And they said Mr. President is not a human being…

A fortnight ago I wrote a feature on the pages of this paper that I think has some relevance with the speed at which things are unfolding pursuant to the buildup to the 2015 elections. The title of that piece was Politics of Blood Donation. In it I adopted a descriptive rather than the prescriptive tone and language of the many destructive critics that abound today. I felt a little uncomfortable at the public display of a philanthropic gesture that at best is expressed discreetly and secretly. In that piece, I said that the politicians involved in the giving of blood to save the lives of victims of the Nyanya attack seemed to need the attention and attraction of donating their blood publicly, perhaps to build a political profile relevant to their intimacy or otherwise with Nigerians. Less than discerning of our people started to shout hosanna in the highest at these politicians, and the cacophony at the market square reached a crescendo that if there was an election on that day, these people would be president and vice president respectively already.

On the other end of the spectrum, here was a President Goodluck Jonathan who was said to have just ‘showed face’ at the first terrorist bombing at Nyanya. Thereafter, the man jumped into his jet and drove to Ibadan Oyo State, where the Alaafin was celebrating his jubilee. After Oyo, he went to Kano as the bedlam that followed said, to skelewu. When I saw the president skelewuing after that terrible incident at Nyanya, I initially did not know what to make of it particularly as there are people who know my disposition that I’m not one you could befuddle with any kind of contrived photographic or literal evidence. But this seemed like very hard evidence of insensitivity and a lack of humanity of the worst kind. The market square traducers of the president said even went ahead to juxtapose this seeming lack of feeling with the seeming warmth of the attention and attraction seekers who went to publicly donate blood.

But I wasn’t convinced. I was sure that there must be a rationale behind that insensitivity, from the way the yokels at the market square were yakking. And I found one, to the extent that it led to no less an auspicious a personality than a Barack Obama. In 2008, he refused to shut down his campaign office after his opponent John McCain did, to show face at the place where the national calamity had just taken place. According to Obama’s paradox, a leader must be useful in more than one place and at the same time at once. When I told this to some auspicious people, they didn’t waste time telling me that I am a stupid and senseless sycophant.

But with the second bombing at Nyanya, scales are beginning to fall from many eyes. First of all, this second bombing has all the signature and character of the first where more than 70 persons were killed. Speculations were rife that because some politicians are hell bent on weakening GEJ’s government, these politicians perpetrated the first Nyanya bombing ostensibly to prevent the president from going to Kano to campaign. Well, I wouldn’t know about that. However, if I were to know that there is a somebody somewhere, and worst of all a political enemy who is determined and would go the extra length to kill and maim so that I don’t dance, I would go the extra length as well to do a skelewu even if the songs in the air are songs of woe sung by my traducer. Second of all, the signature and motive of the bombers directly and indirectly carry the signature of very well-known politicians. How? After the first bomb in Nyanya, many of us took up the cry for Mr. President to impose a full scale emergency in the North East of Yobe, Adamawa and Borno. We didn’t stop there. We have demanded that Mr. President depose these governors into the bargain and get them arrested for their inability to maintain the peace in their states and indirectly be accessories to the mindless deaths they have used their army the Boko Haram to unleash. And no sooner did the military align itself with this line of pressure than one of the governors – the one from Adamawa state – start his own agitation for a state of emergency to be imposed in Abuja as well. His argument was that there are bombings in Abuja as well. Less than a week after, and with the World Economic Forum on Africa, WEFA, just about the corner, the second bomb in Nyanya went off.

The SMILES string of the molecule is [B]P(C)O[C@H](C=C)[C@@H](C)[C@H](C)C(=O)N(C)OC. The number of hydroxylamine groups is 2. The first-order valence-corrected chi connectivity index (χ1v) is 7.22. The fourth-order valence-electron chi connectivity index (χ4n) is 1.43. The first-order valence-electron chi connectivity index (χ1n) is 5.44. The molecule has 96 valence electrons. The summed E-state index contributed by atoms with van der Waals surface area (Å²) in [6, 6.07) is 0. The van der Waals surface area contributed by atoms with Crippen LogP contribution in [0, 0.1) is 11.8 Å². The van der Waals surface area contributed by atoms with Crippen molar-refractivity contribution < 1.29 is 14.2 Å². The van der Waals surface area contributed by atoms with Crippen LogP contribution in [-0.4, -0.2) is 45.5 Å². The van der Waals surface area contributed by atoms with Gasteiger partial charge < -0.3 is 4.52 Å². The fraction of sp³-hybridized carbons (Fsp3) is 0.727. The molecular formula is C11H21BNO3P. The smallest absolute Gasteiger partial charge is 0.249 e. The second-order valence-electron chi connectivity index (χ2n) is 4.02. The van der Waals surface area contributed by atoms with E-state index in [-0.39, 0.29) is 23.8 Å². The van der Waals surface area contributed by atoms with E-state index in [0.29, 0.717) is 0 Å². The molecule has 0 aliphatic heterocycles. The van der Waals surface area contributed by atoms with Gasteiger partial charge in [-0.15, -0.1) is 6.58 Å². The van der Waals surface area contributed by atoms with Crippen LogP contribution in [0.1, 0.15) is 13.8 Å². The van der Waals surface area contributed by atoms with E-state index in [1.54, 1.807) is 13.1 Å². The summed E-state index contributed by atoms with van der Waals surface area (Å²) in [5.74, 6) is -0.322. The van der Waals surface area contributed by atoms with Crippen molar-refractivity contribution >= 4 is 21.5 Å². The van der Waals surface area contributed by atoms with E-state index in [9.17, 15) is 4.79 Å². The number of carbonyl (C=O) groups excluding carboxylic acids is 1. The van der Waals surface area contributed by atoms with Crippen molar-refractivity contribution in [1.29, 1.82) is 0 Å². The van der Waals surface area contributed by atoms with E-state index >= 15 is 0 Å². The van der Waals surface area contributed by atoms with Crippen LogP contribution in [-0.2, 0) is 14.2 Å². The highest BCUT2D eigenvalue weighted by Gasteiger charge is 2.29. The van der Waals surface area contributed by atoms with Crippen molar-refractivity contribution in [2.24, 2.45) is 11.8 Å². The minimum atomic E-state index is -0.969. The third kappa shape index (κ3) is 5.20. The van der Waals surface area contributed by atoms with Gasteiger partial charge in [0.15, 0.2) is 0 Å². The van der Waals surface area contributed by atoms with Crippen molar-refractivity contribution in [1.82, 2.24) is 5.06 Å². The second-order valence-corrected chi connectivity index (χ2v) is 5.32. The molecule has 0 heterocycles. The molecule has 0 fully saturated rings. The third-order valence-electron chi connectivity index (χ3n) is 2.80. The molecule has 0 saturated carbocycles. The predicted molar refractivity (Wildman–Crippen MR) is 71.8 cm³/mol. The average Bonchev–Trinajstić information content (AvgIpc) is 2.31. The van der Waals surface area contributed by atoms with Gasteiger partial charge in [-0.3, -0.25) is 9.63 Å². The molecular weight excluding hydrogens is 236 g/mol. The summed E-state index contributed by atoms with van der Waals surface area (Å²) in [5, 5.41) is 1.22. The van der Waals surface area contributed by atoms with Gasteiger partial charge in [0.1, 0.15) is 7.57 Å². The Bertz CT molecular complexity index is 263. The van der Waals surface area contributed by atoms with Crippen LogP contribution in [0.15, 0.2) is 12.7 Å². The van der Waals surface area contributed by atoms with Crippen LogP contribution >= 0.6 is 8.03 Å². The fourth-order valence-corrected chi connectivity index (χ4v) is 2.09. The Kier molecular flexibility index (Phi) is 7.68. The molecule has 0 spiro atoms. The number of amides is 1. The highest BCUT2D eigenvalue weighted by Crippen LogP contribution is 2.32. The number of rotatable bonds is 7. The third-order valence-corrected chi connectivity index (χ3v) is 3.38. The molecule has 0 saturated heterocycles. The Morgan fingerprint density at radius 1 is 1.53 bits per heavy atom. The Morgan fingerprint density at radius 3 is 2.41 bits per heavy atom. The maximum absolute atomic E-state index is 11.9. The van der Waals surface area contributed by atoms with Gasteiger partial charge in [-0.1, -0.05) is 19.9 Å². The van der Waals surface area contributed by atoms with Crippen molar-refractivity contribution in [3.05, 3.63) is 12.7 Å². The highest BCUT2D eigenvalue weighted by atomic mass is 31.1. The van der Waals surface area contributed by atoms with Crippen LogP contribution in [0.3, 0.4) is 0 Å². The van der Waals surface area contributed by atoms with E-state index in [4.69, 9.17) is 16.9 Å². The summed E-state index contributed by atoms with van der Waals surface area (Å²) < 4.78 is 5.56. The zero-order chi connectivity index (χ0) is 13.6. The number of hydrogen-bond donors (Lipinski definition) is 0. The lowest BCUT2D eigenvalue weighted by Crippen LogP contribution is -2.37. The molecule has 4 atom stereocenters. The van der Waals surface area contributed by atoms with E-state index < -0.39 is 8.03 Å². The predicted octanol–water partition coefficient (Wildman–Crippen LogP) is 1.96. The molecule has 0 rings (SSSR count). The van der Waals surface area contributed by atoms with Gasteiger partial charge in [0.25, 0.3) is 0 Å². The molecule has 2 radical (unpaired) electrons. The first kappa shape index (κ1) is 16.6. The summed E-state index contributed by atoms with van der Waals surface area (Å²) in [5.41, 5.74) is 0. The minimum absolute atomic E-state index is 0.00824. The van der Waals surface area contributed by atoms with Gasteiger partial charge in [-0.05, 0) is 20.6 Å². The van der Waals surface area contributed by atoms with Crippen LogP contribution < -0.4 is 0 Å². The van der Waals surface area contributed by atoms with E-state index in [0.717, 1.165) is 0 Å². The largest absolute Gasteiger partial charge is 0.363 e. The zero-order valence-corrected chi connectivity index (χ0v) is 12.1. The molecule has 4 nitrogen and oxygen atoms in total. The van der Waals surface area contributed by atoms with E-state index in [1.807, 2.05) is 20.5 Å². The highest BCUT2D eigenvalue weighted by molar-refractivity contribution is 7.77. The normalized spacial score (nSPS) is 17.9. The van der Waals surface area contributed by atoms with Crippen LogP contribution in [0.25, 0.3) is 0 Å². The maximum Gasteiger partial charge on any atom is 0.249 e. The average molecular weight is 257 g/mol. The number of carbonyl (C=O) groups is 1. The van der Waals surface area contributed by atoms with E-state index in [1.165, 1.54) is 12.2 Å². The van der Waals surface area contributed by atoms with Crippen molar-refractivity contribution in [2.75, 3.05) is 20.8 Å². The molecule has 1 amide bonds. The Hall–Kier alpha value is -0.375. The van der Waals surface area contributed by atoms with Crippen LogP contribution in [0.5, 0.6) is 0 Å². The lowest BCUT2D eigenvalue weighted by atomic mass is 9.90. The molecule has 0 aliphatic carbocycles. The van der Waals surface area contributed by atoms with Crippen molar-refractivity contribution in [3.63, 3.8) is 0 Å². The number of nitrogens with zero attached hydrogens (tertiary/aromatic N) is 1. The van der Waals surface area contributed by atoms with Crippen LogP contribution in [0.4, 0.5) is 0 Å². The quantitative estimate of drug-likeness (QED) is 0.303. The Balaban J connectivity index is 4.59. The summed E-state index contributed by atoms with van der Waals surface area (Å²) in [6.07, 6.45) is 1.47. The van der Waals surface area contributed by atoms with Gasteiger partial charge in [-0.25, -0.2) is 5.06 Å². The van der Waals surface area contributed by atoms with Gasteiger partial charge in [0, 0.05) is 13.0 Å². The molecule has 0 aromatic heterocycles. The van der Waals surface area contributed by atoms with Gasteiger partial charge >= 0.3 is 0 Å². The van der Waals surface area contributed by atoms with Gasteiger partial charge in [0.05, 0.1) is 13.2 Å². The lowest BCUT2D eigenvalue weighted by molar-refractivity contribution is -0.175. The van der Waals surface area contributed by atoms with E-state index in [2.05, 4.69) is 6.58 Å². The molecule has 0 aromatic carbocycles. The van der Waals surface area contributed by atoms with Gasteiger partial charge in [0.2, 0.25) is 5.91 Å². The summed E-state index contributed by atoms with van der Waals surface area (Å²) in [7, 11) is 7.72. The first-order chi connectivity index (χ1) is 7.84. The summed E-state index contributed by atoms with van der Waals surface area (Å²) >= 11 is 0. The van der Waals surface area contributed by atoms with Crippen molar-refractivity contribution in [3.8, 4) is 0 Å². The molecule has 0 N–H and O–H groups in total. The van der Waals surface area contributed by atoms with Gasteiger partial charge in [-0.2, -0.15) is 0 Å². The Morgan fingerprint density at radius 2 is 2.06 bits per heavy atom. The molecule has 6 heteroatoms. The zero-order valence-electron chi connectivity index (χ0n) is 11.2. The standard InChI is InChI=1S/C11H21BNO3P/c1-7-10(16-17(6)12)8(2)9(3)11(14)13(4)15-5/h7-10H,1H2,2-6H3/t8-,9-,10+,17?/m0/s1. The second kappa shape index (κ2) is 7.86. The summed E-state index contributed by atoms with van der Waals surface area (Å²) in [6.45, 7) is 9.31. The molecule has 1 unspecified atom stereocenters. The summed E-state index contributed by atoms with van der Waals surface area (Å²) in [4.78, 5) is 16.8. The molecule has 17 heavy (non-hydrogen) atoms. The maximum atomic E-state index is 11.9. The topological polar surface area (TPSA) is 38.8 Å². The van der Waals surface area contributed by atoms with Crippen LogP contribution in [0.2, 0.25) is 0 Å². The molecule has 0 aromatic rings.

All of this, to me, leads in a very certain direction. The politicians bent on weakening the resolve of the government and derailing its focus is unrelenting. In circumstances as this, any responsible government responds in one or both of these ways – respond and battle the terrorists or ignore them completely. What makes the entire scenario curious is that if Mr. President decides to ignore them and go about the business of government, his haters and traducers would insist that he is weak and insensitive. If on the other hand he decides to pursue them, governance would suffer thereby falling prey to the schemes of these politicians leaving him and us all with a Catch 22.

Therefore we recommend to Mr. President once again: declare a full and total emergency in Borno, Yobe and Adamawa. And don’t stop there sir: depose these governors and allow the flurry of litigations that would follow take their course. Any further pussyfooting hurts no else but you Mr. President.

Written by
MajiriOghene Bob Etemiku
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